Kai Strauss could be a Tatort Kommissar with his battered leather jacket and sunglasses. Just back from id-ing a murder case down by the Rhine. In fact, he has a softly spoken voice with a faint lisp that suggests otherwise. Then again, he does come up with murderously relentless cutting guitar solos. Many of those who know a good bluesman when they hear one were at the Harmonie – sadly a lot were not. You missed a blinder if you stayed home.
Carl Palmer the evening before, Thorbjorn Risager coming up tomorrow, somethings got to give. Unfortunately, it was Kai Strauss who bore the brunt of a wealth of great Bluesrock in a short time. Good for me to take pictures, good for those who like to spread out and dance, bad for a band on the road with petrol and room bills to pay for. At least Kai Strauss didn’t come over from The States to play this evening. After just a couple of numbers though you might well be thinking that he had. There’s a rough edge to match the scuffed jacket. It shouts out ‘Chicago’ whenever the excellent Thomas Feldmann blows into his harmonica and ‘Texas’ whenever Strauss takes a Stevie Ray infused solo.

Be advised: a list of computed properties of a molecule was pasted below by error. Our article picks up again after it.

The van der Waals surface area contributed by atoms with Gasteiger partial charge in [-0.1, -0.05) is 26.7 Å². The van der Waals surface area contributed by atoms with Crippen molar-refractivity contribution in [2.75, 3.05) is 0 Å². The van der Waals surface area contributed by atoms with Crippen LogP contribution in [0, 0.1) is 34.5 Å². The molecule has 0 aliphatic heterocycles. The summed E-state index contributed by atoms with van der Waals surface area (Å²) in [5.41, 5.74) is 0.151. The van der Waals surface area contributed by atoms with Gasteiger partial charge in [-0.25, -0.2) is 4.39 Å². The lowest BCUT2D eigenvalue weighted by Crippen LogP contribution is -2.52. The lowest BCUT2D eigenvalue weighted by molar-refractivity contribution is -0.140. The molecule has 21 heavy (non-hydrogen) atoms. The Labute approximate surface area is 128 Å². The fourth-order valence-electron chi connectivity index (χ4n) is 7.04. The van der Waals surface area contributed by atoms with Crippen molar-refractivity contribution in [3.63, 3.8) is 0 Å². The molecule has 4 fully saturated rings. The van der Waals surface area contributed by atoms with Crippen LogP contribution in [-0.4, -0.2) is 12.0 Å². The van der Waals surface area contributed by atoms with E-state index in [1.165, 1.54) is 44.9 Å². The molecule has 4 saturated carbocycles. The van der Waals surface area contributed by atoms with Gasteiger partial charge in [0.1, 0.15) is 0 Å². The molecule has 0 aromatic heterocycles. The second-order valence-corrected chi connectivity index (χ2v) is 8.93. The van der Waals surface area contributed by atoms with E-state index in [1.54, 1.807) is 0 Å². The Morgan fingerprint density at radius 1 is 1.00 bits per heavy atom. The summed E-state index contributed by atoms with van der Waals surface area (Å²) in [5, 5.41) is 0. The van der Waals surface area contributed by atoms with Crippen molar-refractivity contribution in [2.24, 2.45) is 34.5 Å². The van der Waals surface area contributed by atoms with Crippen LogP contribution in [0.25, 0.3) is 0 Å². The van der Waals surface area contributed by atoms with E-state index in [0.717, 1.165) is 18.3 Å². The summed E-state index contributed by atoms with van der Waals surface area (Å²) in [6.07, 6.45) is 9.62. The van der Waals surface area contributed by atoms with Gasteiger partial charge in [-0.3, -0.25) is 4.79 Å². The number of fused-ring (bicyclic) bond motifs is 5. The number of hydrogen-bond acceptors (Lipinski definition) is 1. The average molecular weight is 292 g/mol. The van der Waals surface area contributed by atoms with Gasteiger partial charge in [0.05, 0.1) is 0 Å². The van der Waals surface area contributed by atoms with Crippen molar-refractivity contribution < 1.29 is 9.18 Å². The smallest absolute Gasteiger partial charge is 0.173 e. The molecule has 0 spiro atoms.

That Chicago sound is evident on Strauss’s own ‘I ain’t Lying’ with its bar-room piano and a sizzler of a Strat solo. The musical Chicago icing on the cake coming from a killer Feldmann harp solo. I liked too the funky ‘Blues is Happening’, ‘I ain’t Buying it’ and ‘This Game ain’t worth playing no more’.
There are echoes of ‘The Thrill is Gone’ in the song ‘Put That Bottle Down’ and indeed BB King is one of the musicians who most influence Kai Strauss; so much so that a section of the concert is given over to these heroes. A rocking ‘Let Me Love You’ that taps into the energy of Buddy Guy’s version is followed up with BB’s ‘It’s My Own Fault’ with a BB style Gibson of course, delivering that fat deep noted sound that only such guitars deliver. Albert King’s ‘Gotta Be Some Changes Made’ rounded off the ‘tribute’ section in fine pumping RnB style to loud applause.
Another highlight, ‘Get The Ball Rolling’, could almost have come from Status Quo with its hard-driving boogie riff. I hope that the small audience size wasn’t a reason for encoring with ‘This Game ain’t worth Playing No More’ because Kai Strauss and his excellent Band would stand out well in the ‘Dosie Doe’s’ and ‘Moondogs’ venues frequented by excellent American blues men and women in the States. Certainly, although he hails from Osnabrück, Strauss brings an eclectic mix of the best of electric American Blues styles to European audiences, and if he ever did feel the game wasn’t worth playing no more there’s a murder mystery career to consider – now those Kommissars must get the Blues…